On February 6, Dr. Hiroshi Ishiguro, Professor of Department of Systems Innovations at Osaka University, traveled to the Japan Society in New York City to give a lecture on the future prospects of humanoid robots — or androids. My wife, Jen, and I made the trip, as well.
The theater at the Japan Society was packed, and covered all ages. There was a bustling energy to the evening, and a slide featuring the Gemenoid-F android was projected prominently. The title on the slide was “Studies on Humanoids and Androids,” though the official title of the lecture was “How to Create Your Own Humanoid.” After everyone settled in, Dr. Ishiguro was introduced and he began.
He is a stately looking man and he did take a professorial stance at the podium. Through the lecture, he gave an overview of his work in android development and what he saw in its future. His talk was divided up in a manner of questions that, as a whole, asked if the line between human and robot would ever diminish. In so many words, the answer: it’s unlikely right now.
The Dr. came to explain that there are so many nuances in human behavior and speech that it would be incredibly difficult to create a robot that could act fully human. It’s a little akin to the Replicants in Blade Runner — “we” had created robots (“Replicants”) that could mimic humans in most ways, but that you could still tell, with a test, whether someone/something was human or Replicant. He even offered up a paradox; with robots, we can create the “perfect” human but then you can’t make a robot human.
He made this point through a number of examples, the most prominent is trying to agitate an android by repeated poking. Its behavior wouldn’t deviate accordingly. Humans have odd ways of reacting to stimuli that robots aren’t capable of. However, to illustrate the point that we can make, at least, “perfect” looking robots, he put up a video of a busy cafe and asked us to point out which one was the robot. I certainly couldn’t.
The unreality of robots aside, Dr. Ishiguro explained that his real motivation behind studying robots is human psychology. The example that stands out to me at this moment, is when he explained an experiment he did with one of his androids. While he was in Osaka, he directed some colleagues to plant an android in a cafeteria in Munich. From Osaka, he spoke through the robot and invited people to come, sit and speak with it. What he found was that people were more than willing to open up and spill about their problems. It was intriging, and I imagine people feel comfortable talking to the robot because of a perceived lack of judgement.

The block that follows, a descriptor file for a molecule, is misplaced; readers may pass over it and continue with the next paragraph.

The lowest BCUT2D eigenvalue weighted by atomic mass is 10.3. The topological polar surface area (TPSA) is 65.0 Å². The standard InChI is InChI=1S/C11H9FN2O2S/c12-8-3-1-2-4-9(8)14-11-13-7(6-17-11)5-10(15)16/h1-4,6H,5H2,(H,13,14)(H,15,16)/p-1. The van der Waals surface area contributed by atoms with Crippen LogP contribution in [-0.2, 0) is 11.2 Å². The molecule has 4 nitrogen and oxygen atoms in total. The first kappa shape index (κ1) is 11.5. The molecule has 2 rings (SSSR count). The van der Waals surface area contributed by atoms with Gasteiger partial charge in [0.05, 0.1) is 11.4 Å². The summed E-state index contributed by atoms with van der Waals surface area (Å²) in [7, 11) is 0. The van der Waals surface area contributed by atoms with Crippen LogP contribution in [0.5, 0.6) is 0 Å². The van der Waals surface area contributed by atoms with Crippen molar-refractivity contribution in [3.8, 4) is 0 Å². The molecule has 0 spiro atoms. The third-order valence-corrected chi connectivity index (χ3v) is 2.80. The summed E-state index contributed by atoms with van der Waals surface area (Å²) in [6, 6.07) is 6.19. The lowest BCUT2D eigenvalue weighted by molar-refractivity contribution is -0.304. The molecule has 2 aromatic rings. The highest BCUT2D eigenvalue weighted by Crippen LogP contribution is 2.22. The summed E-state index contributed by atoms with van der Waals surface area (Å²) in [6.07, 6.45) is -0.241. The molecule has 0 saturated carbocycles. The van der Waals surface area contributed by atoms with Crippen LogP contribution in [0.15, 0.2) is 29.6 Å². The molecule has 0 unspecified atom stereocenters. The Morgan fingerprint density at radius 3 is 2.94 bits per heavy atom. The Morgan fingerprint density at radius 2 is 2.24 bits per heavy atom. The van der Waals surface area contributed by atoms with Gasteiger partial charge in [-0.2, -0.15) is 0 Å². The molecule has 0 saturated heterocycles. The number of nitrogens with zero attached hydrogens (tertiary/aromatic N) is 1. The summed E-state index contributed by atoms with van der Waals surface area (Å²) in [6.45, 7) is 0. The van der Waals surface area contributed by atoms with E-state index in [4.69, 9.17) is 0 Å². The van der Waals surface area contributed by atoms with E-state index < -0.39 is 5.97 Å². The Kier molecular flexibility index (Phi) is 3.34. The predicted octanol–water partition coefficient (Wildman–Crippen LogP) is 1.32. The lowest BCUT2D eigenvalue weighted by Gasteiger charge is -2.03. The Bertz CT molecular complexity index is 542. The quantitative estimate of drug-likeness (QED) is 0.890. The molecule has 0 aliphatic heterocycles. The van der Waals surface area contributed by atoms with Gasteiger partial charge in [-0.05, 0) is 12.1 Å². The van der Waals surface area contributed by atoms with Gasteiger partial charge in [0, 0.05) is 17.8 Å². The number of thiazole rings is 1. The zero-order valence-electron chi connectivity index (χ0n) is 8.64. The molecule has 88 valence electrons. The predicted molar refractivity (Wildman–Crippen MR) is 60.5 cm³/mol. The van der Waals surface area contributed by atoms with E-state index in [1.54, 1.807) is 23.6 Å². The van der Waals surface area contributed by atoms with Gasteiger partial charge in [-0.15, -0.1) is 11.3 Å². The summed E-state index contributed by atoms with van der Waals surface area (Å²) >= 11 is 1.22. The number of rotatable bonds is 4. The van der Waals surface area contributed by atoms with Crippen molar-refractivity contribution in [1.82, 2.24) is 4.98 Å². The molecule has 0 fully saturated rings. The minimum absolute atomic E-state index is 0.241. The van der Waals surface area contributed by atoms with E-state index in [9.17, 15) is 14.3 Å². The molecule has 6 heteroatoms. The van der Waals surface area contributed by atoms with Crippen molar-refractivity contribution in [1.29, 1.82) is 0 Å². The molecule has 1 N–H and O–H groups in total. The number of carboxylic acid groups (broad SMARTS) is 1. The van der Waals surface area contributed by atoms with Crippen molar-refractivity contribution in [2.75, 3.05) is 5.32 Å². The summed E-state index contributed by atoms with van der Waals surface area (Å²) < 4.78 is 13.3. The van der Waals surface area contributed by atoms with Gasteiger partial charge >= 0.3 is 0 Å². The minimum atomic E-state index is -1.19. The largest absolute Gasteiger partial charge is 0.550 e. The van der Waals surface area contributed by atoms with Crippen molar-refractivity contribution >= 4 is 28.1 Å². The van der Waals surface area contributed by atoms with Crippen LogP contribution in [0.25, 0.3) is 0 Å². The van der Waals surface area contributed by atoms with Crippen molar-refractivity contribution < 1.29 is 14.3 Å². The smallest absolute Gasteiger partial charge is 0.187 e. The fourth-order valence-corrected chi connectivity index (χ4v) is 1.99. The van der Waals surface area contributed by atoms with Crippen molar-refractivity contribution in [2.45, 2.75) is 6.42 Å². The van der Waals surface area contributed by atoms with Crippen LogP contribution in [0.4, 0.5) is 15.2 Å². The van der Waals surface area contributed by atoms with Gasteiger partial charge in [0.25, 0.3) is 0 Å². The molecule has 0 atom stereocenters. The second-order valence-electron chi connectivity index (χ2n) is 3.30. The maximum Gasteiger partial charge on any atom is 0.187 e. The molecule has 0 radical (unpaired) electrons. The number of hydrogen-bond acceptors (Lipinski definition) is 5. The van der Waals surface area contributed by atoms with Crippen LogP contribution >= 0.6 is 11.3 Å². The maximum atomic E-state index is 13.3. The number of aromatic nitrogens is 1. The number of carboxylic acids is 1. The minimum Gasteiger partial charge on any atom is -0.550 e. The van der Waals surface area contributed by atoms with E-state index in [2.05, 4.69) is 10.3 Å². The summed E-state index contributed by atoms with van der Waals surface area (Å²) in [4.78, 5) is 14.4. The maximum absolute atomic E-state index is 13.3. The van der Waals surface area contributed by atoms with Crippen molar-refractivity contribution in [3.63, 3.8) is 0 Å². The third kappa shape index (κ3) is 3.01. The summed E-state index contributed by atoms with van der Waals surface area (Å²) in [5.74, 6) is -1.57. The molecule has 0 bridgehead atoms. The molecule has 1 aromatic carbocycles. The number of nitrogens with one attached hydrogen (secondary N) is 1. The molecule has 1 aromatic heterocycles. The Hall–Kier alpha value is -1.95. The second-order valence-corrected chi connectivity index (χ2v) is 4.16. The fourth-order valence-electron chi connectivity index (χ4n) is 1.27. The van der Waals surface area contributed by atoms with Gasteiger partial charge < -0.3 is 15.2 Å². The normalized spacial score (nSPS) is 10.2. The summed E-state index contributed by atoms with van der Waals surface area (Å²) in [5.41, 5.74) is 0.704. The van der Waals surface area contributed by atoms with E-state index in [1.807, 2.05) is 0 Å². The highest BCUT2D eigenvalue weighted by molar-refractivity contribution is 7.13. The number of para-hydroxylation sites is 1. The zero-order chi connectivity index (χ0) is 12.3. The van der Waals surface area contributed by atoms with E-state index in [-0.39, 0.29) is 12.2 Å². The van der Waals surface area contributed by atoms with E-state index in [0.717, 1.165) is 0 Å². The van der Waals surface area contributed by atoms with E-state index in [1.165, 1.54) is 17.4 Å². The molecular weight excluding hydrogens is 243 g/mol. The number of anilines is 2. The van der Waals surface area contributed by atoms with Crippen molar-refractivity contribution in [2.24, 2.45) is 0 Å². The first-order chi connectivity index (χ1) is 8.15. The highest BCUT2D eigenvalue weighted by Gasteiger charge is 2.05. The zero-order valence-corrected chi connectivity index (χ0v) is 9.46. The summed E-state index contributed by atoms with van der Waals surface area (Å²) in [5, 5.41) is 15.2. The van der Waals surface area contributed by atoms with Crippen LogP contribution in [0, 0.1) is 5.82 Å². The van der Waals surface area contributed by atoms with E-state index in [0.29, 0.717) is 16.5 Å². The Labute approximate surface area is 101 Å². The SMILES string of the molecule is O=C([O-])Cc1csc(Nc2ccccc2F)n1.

It’s examples like that which drew Dr. Ishiguro to robotics, rather than necessarily making the next big technological advance. With that, the lecture came to a close and the panel with Heather Knight, of Marilyn Monrobot, and Erico Guizzo, of IEEE Spectrum, began.
The panel was kicked off by a poem reading by the Gemenoid-F android, which was equal parts beautiful and creepy. After, Guizzo moderated the discussion between Knight and Dr. Ishiguro. The talk weaved between use of robots in theatrical settings and where social robotics is going. Knight explained her interest in robotics and using her robots in theatrical settings.
After the discussion, the floor opened up to questions. For a night that was dominated by non-technical subjects and trying to have robotics reach a wider audience, the questions were — somewhat disappointingly to me — mainly geared toward the technical aspects of the Gemenoid or the technical aspects of robotics.
Once the talk let out, there was a small reception. After it all wrapped up, we sat down with Heather Knight for a wide-ranging discussion. That interview will be posted up tomorrow.
Were you at the discussion, too? Let us know what your experience was on twitter @RobotCentral.